There was a theory before the draft that the NFL had devalued the running back position, reinforced by offseason transactions in which the Titans’ Chris Johnson, a 2,000-yard rusher, and New Orleans scatback Darren Sproles both were sent to new NFL addresses. Then no running backs were selected in the first round or among the first 53 players taken in the 2014 draft.

“I think the running back position is such a versatile position in the league,’’ Williams said. “The trend might be for them to go later in the draft but I think they’re just as valuable to an offense. There’s no other position that’s called upon to protect the quarterback, convert [first] downs in hard situations, and control the clock.

“I think the running back is just as valuable as it was back in the day even though the trend is for running backs to go later on in the rounds.’’

When the Titans, using that 54th pick after acquiring it from the Eagles, drafted Sankey, a shifty 5-9, 203-pounder who looks to be the heir apparent to Johnson in Nashville, it was the latest selection of a running back in the NFL draft since 1967.

Sankey’s selection, however, seemed to trigger a run on backs.

Cincinnati was next and selected Louisiana State’s Jeremy Hill with the 55th pick. Then the 49ers grabbed Ohio State’s Carlos Hyde 57th overall.

When the third round got underway Friday, five more backs were selected.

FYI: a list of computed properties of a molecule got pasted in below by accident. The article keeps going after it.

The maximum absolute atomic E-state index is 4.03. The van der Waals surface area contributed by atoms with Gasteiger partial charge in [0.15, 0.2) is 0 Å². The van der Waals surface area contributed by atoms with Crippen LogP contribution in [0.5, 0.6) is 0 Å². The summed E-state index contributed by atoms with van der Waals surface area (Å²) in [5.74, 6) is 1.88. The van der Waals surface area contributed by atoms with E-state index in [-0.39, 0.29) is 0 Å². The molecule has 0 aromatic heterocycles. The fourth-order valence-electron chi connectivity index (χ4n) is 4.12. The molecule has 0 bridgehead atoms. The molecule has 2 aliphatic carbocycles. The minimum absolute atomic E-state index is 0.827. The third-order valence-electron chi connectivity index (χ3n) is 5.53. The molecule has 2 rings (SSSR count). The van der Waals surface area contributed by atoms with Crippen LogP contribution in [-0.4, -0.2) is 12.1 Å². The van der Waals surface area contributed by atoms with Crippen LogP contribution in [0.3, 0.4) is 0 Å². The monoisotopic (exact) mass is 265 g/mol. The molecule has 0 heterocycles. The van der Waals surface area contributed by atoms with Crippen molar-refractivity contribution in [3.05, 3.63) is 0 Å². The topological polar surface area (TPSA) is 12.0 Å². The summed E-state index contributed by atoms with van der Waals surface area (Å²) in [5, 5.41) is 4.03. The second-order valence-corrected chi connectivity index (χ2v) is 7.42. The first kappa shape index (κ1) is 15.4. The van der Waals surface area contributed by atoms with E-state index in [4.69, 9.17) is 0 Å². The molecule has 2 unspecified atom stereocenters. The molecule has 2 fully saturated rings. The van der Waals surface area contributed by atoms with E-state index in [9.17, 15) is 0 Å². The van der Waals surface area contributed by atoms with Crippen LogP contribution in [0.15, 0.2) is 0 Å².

Williams acknowledged there were questions about his ability to be productive in the passing game.

“Catching the ball has not been my strong point in my career,’’ Williams said. “I wasn’t called upon to do it a lot in high school or in college just because I was such a great runner, but it is something that I’ve continued to work on through the years and especially in the last offseason a lot. It’s something I continue to get better at.’’

Although he did most of his damage rushing the ball and not catching it (he had 10 career receptions for 60 yards at BC), Williams’s primary role in the passing game was as an extra blocker in max protection and on blitz pickup.

“I did do a lot of pass protection last year and in years past,’’ Williams pointed out. “I’ve been through about five different offensive coordinators, different offenses I was called upon to do different things. This year I was just called upon to run the ball and we had a lot of success with that.’’

Michael Vega can be reached at vega@globe.com.